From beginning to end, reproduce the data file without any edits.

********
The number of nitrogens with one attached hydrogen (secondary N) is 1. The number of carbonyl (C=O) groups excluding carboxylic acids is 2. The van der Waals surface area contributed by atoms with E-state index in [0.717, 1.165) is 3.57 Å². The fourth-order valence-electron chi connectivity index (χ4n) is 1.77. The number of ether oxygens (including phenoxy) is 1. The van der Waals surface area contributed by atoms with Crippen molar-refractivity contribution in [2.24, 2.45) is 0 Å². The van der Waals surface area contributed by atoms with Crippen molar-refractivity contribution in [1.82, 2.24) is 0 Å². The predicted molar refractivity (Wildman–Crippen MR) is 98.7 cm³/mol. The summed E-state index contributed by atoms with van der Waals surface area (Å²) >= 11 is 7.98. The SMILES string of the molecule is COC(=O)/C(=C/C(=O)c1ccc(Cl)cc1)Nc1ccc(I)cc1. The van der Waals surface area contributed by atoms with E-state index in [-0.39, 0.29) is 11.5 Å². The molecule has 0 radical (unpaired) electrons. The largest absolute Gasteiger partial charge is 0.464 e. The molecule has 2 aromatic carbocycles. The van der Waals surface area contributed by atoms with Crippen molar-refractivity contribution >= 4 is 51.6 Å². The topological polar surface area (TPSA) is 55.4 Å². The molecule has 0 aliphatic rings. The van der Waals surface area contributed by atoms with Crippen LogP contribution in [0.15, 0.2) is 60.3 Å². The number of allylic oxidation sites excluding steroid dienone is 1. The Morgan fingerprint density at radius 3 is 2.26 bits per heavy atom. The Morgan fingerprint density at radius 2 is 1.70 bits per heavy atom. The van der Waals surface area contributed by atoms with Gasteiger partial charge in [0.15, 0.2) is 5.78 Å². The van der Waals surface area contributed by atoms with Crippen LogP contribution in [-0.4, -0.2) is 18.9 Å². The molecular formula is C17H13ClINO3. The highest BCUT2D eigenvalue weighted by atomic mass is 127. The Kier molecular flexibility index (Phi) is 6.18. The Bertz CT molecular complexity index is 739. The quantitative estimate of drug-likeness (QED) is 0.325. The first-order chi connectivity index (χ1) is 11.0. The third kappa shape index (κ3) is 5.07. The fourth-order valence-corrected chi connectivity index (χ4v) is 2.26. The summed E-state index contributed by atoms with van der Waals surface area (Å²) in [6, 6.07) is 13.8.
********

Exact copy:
The number of nitrogens with one attached hydrogen (secondary N) is 1. The number of carbonyl (C=O) groups excluding carboxylic acids is 2. The van der Waals surface area contributed by atoms with E-state index in [0.717, 1.165) is 3.57 Å². The fourth-order valence-electron chi connectivity index (χ4n) is 1.77. The number of ether oxygens (including phenoxy) is 1. The van der Waals surface area contributed by atoms with Crippen molar-refractivity contribution in [2.24, 2.45) is 0 Å². The van der Waals surface area contributed by atoms with Crippen molar-refractivity contribution in [1.82, 2.24) is 0 Å². The predicted molar refractivity (Wildman–Crippen MR) is 98.7 cm³/mol. The summed E-state index contributed by atoms with van der Waals surface area (Å²) >= 11 is 7.98. The SMILES string of the molecule is COC(=O)/C(=C/C(=O)c1ccc(Cl)cc1)Nc1ccc(I)cc1. The van der Waals surface area contributed by atoms with E-state index in [-0.39, 0.29) is 11.5 Å². The molecule has 0 radical (unpaired) electrons. The largest absolute Gasteiger partial charge is 0.464 e. The molecule has 2 aromatic carbocycles. The van der Waals surface area contributed by atoms with Crippen molar-refractivity contribution >= 4 is 51.6 Å². The topological polar surface area (TPSA) is 55.4 Å². The molecule has 0 aliphatic rings. The van der Waals surface area contributed by atoms with Crippen LogP contribution in [0.15, 0.2) is 60.3 Å². The number of allylic oxidation sites excluding steroid dienone is 1. The Morgan fingerprint density at radius 3 is 2.26 bits per heavy atom. The Morgan fingerprint density at radius 2 is 1.70 bits per heavy atom. The van der Waals surface area contributed by atoms with Gasteiger partial charge in [0.15, 0.2) is 5.78 Å². The van der Waals surface area contributed by atoms with Crippen LogP contribution in [-0.4, -0.2) is 18.9 Å². The molecular formula is C17H13ClINO3. The highest BCUT2D eigenvalue weighted by atomic mass is 127. The Kier molecular flexibility index (Phi) is 6.18. The Bertz CT molecular complexity index is 739. The quantitative estimate of drug-likeness (QED) is 0.325. The first-order chi connectivity index (χ1) is 11.0. The third kappa shape index (κ3) is 5.07. The fourth-order valence-corrected chi connectivity index (χ4v) is 2.26. The summed E-state index contributed by atoms with van der Waals surface area (Å²) in [6, 6.07) is 13.8.